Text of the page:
Did you see how the title of this post is in the form of a question? Posing a question in Google search is the basis of Google’s new algorithm and core update named Hummingbird.
Coinciding nicely with their fifteenth anniversary, Google has us asking, “what is this new search update all about?” But unlike the recent Panda and Penguin updates causing lots of buzz and unfortunately dropped rankings for some, Hummingbird represents a significant, and fundamental shift, in the core structure of Google’s operating protocols. Whew, that was a mouthful! With Hummingbird, Google continues to respond to the ever increasing sophistication of their online users, and the new algorithm is designed to make the Google experience more interactive for its users. Hummingbird is one more indication that Google, and other search engines, are going to continue to become “smarter” and more intuitive. Let’s dive into some specifics.
Hummingbird – Speed and Precision
Over the last month, Google quietly rolled out Hummingbird with little or no fanfare. That should not be taken as an indication that Google sees Hummingbird as a minor change to their search engine algorithm. Just the opposite. With Hummingbird, Google hopes to significantly alter the way users interact with their search engine. All search engines seek to provide relevant search results quickly and efficiently. With Hummingbird, Google is working toward a new level of speed and precision in their search results.
What Makes Hummingbird So Different?
Google, like all search engines, is constantly striving to make search results more relevant. As online users become more sophisticated, so do their search queries. People are now asking questions of their search engines, and are not simply typing in a few keywords and phrases.
The rise of mobile devices has led to a conversational approach to online searches.
Hummingbird is designed to understand the nuances of a conversational query, and to parse the meaning inherent in the content, especially with the concept of voice search. For example, someone might be searching for “ the nearest pizza joint to Wayne University”. A traditional search engine would focus on the keywords, looking for a page that contains the words “pizza”, “joint”, or “Wayne University”. Consequently, the search results could be all over the map. But Hummingbird is designed to understand the nature of the query, and to recognize it as a sentence with a definite meaning – “Where is the closest pizza restaurant to Wayne University?”. By understanding the meaning inherent in the question, Hummingbird can go beyond simple keyword matches and produce much more relevant results. In essence, Hummingbird directly answers the user’s question.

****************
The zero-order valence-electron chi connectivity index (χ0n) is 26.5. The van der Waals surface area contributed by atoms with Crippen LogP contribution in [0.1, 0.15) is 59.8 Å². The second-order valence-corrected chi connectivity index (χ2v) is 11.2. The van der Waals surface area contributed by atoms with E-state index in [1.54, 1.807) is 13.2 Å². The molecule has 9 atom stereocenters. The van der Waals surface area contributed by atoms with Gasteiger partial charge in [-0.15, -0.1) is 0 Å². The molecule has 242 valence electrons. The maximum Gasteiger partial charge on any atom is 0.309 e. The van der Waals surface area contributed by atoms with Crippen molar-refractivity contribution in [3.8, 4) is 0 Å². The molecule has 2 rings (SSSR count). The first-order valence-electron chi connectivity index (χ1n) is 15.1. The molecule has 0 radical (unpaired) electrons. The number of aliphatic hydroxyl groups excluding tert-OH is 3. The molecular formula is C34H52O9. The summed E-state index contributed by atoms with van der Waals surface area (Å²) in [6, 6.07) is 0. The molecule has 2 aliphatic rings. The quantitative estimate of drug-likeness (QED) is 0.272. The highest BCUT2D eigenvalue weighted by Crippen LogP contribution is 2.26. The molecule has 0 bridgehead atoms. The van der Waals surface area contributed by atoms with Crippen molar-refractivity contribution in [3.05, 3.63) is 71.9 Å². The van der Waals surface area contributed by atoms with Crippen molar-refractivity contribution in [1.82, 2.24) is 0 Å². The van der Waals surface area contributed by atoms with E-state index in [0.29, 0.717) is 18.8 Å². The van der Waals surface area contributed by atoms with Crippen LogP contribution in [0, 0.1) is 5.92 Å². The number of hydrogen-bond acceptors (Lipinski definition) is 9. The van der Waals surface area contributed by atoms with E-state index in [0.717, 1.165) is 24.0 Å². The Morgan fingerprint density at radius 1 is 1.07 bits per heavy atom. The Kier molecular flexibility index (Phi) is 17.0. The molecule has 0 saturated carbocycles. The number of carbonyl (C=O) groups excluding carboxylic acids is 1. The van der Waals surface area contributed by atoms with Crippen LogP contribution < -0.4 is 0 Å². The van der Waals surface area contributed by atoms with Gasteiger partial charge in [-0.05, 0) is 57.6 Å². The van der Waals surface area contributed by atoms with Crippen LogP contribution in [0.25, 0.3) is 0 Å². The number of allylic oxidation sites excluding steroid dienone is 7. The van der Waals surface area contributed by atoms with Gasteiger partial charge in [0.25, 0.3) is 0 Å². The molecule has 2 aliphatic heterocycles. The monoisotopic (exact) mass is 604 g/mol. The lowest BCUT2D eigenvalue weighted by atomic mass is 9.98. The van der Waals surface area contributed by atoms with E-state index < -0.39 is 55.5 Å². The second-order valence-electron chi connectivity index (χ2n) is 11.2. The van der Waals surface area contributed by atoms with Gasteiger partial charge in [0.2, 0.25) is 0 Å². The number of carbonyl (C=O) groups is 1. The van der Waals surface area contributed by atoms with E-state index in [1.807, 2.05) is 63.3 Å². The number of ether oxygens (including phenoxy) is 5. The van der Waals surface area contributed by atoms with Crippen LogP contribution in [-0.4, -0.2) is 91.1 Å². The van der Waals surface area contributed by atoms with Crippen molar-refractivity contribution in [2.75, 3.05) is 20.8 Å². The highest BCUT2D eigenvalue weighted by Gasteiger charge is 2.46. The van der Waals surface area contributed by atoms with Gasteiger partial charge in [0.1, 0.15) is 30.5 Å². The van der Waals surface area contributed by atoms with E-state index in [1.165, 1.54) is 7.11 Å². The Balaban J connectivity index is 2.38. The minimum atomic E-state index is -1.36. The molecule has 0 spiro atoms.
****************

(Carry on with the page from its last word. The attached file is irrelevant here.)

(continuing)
What Does Hummingbird Mean for SEO?
Does Hummingbird mean the end for SEO? Definitely not. While any change to Google’s search engine protocols is routinely answered with a cry of frustration from SEOs and webmasters, Hummingbird shows no signs of significantly changing the search engine optimization landscape. If you are following best SEO practices, there should be little or no adverse affects on your sites.
In my opinion, this search update makes SEO a bit easier. How you ask? Simple. The title of this post was purposely written in the form of a question. Using this concept and the 5 W’s (who, what, when, where, why, and of course how) will get your content one step close to rising to the top of search. However, Hummingbird will also place a renewed emphasis on authoritative quality content. If your SEO strategy is too heavily weighted towards keyword deployment, at the expense of creating authoritative content and quality links, your sites will continue to lose traction and rankings.
Will Hummingbird Affect My Traffic?
Google has stressed that Hummingbird only comes into play on a query by query basis, and was only designed to address the needs of complex and highly nuanced searches. The new algorithm was not designed to create major shifts in traffic, or to totally eliminate traditional search protocols. If your site hasn’t experienced a drop in traffic over the last month, it is unlikely that Hummingbird will have any adverse affects on your traffic in the future. If you have seen a drop in traffic, it is more likely due to Google’s regular updates than it is to the introduction of Hummingbird.
Google continues to respond to the ongoing evolution of the internet. Hummingbird is poised to make online searches much more responsive to the individual user, and its ability to understand the contextual meaning of online queries makes it a significant leap into the future for both search engines and their users.
What are your thoughts on Hummingbird? Feel free to comment and discuss below.